GitLab CI Pipeline Execution#

The repository contains DockerFiles and GitLab Runner configuration files to support automated testing and documentation builds. General information on configuring GitLab CI pipelines can be found in the official Gitlab documentation.

The GitLab CI configuration entry point is the .gitlab-ci.yml file at the root of the source tree. Configuration templates are found in the files in the admin/ci-templates/ directory.

Docker images used by GitLab Runner are available in our GitLab Container Registry. (See Containers.) Images are (re)built manually using details in admin/containers. (See Tools.)


Full automated testing is only available for merge requests originating from branches of the main repository. GitLab CI pipelines created for forked repositories will include fewer jobs in the testing pipeline. Non-trivial merge requests may need to be issued from a branch in the gromacs project namespace in order to receive sufficient testing before acceptance.

Configuration files#

At the root of the repository, .gitlab-ci.yml defines the stages and some default parameters, then includes files from admin/gitlab-ci/ to define jobs to be executed in the pipelines.

Note that job names beginning with a period (.) are “hidden”. Such jobs are not directly eligible to run, but may be used as templates via the *extends* job property.

Job parameters#

Refer to for complete documentation on GitLab CI job parameters, but note the following GROMACS-specific conventions.


Used by several of our templates to prepend shell commands to a job script parameter. Avoid using before-script directly, and be cautious about nested extends overriding multiple before_script definitions.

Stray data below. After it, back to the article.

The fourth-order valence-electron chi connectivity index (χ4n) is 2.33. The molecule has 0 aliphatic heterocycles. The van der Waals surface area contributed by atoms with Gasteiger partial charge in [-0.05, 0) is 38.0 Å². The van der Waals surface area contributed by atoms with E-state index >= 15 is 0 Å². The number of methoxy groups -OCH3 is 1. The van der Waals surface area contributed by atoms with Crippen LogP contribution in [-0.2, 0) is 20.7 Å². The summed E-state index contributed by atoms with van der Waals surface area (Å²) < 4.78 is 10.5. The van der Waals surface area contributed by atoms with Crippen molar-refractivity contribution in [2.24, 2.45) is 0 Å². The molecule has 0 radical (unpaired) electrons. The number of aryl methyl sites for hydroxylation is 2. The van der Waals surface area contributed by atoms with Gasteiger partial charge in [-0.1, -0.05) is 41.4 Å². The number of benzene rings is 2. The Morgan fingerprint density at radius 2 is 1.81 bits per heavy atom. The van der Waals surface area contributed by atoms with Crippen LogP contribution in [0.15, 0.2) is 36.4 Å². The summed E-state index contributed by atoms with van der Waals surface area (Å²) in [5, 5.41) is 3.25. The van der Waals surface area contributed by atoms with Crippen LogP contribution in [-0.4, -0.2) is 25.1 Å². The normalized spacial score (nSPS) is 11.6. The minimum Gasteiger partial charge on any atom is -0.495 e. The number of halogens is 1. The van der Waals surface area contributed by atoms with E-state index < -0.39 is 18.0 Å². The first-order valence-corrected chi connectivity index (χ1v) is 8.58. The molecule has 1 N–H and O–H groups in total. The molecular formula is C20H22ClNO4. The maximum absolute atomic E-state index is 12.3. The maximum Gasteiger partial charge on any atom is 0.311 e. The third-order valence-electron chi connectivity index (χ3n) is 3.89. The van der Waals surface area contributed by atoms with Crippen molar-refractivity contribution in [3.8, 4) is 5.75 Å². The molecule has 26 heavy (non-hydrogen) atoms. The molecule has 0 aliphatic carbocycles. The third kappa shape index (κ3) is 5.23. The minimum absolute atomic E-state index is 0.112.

job cache#

There is no global default, but jobs that build software will likely set cache. To explicitly unset cache directives, specify a job parameter of cache: {}. Refer to GitLab docs for details. In particular, note the details of cache identity according to cache:key


See Containers for more about the Docker images used for the CI pipelines. If a job depends on artifacts from previous jobs, be sure to use the same (or a compatible) image as the dependency!


Job parameters for controlling the circumstances under which jobs run. (Some key words may have different meanings when occurring as elements of other parameters, such as archive:when, to which this note is not intended to apply.) Instead of setting any of these directly in a job definition, try to use one of the pre-defined behaviors (defined as .rules:<something> in admin/gitlab-ci/rules.gitlab-ci.yml). Errors or unexpected behavior will occur if you specify more than one .rules:… template, or if you use these parameters in combination with a .rules… template. To reduce errors and unexpected behavior, restrict usage of these controls to regular job definitions (don’t use in “hidden” or parent jobs). Note that rules is not compatible with the older only and except parameters. We have standardized on the (newer) rules mechanism.


Jobs that can only run in the GROMACS GitLab CI Runner infrastructure should require the k8s-scilifelab tag. These include jobs that specify Kubernetes configuration variables or require special facilities, such as GPUs or MPI. Note that the tag controls which Runners are eligible to take a job. It does not affect whether the job is eligible for addition to a particular pipeline. Additional rules logic should be used to make sure that jobs with the k8s-scilifelab do not become eligible for pipelines launched outside of the GROMACS project environment. See, for instance, CI_PROJECT_NAMESPACE